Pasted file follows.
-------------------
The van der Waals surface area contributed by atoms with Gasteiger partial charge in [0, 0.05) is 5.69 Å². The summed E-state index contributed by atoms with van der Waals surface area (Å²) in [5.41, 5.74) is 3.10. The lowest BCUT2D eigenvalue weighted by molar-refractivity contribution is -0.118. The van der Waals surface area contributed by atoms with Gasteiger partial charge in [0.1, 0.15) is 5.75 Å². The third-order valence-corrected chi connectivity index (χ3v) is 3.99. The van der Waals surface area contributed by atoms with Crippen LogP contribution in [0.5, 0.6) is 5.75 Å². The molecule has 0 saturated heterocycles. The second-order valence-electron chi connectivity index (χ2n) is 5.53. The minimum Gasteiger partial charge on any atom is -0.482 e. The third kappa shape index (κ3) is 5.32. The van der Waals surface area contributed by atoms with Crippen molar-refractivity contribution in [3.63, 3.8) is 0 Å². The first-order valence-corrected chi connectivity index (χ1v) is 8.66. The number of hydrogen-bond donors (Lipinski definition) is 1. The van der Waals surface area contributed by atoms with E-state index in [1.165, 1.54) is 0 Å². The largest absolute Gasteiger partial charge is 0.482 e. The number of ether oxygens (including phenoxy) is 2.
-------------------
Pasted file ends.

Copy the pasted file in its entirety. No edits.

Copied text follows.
The van der Waals surface area contributed by atoms with Gasteiger partial charge in [0, 0.05) is 5.69 Å². The summed E-state index contributed by atoms with van der Waals surface area (Å²) in [5.41, 5.74) is 3.10. The lowest BCUT2D eigenvalue weighted by molar-refractivity contribution is -0.118. The van der Waals surface area contributed by atoms with Gasteiger partial charge in [0.1, 0.15) is 5.75 Å². The third-order valence-corrected chi connectivity index (χ3v) is 3.99. The van der Waals surface area contributed by atoms with Crippen LogP contribution in [0.5, 0.6) is 5.75 Å². The molecule has 0 saturated heterocycles. The second-order valence-electron chi connectivity index (χ2n) is 5.53. The minimum Gasteiger partial charge on any atom is -0.482 e. The third kappa shape index (κ3) is 5.32. The van der Waals surface area contributed by atoms with Crippen molar-refractivity contribution in [3.63, 3.8) is 0 Å². The first-order valence-corrected chi connectivity index (χ1v) is 8.66. The number of hydrogen-bond donors (Lipinski definition) is 1. The van der Waals surface area contributed by atoms with E-state index in [1.165, 1.54) is 0 Å². The largest absolute Gasteiger partial charge is 0.482 e. The number of ether oxygens (including phenoxy) is 2.